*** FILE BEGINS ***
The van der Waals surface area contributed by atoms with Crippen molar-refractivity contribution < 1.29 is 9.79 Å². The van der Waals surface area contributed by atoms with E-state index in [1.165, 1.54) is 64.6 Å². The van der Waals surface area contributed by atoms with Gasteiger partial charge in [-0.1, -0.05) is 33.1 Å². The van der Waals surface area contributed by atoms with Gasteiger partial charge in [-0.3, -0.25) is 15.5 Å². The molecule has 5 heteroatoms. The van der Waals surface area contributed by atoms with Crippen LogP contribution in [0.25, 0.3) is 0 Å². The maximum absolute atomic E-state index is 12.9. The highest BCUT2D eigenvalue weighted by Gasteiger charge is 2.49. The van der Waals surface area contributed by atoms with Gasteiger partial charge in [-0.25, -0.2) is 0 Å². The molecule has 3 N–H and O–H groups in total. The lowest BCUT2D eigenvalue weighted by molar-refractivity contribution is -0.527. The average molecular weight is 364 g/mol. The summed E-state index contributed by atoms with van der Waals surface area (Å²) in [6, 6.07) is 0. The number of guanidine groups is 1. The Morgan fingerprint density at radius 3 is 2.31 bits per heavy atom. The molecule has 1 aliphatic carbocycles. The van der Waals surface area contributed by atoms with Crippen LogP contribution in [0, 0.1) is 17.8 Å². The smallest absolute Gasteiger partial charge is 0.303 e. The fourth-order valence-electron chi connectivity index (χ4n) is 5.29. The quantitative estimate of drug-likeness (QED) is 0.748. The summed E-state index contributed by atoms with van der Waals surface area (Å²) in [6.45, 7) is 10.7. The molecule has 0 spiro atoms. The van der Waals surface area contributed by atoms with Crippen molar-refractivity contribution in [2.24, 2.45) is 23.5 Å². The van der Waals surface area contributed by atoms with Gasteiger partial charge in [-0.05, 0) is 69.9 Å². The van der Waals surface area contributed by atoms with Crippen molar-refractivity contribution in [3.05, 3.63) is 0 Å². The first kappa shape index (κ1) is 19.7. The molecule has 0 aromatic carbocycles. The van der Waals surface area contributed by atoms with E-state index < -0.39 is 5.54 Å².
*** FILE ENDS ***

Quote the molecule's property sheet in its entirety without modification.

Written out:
The van der Waals surface area contributed by atoms with Crippen molar-refractivity contribution < 1.29 is 9.79 Å². The van der Waals surface area contributed by atoms with E-state index in [1.165, 1.54) is 64.6 Å². The van der Waals surface area contributed by atoms with Gasteiger partial charge in [-0.1, -0.05) is 33.1 Å². The van der Waals surface area contributed by atoms with Gasteiger partial charge in [-0.3, -0.25) is 15.5 Å². The molecule has 5 heteroatoms. The van der Waals surface area contributed by atoms with Crippen LogP contribution in [0.25, 0.3) is 0 Å². The maximum absolute atomic E-state index is 12.9. The highest BCUT2D eigenvalue weighted by Gasteiger charge is 2.49. The van der Waals surface area contributed by atoms with Gasteiger partial charge in [-0.25, -0.2) is 0 Å². The molecule has 3 N–H and O–H groups in total. The lowest BCUT2D eigenvalue weighted by molar-refractivity contribution is -0.527. The average molecular weight is 364 g/mol. The summed E-state index contributed by atoms with van der Waals surface area (Å²) in [6, 6.07) is 0. The number of guanidine groups is 1. The Morgan fingerprint density at radius 3 is 2.31 bits per heavy atom. The molecule has 1 aliphatic carbocycles. The van der Waals surface area contributed by atoms with Crippen LogP contribution in [0, 0.1) is 17.8 Å². The smallest absolute Gasteiger partial charge is 0.303 e. The fourth-order valence-electron chi connectivity index (χ4n) is 5.29. The quantitative estimate of drug-likeness (QED) is 0.748. The summed E-state index contributed by atoms with van der Waals surface area (Å²) in [6.45, 7) is 10.7. The molecule has 0 spiro atoms. The van der Waals surface area contributed by atoms with Crippen molar-refractivity contribution in [2.24, 2.45) is 23.5 Å². The van der Waals surface area contributed by atoms with Gasteiger partial charge in [-0.05, 0) is 69.9 Å². The van der Waals surface area contributed by atoms with Crippen molar-refractivity contribution in [3.05, 3.63) is 0 Å². The first kappa shape index (κ1) is 19.7. The molecule has 0 aromatic carbocycles. The van der Waals surface area contributed by atoms with E-state index < -0.39 is 5.54 Å².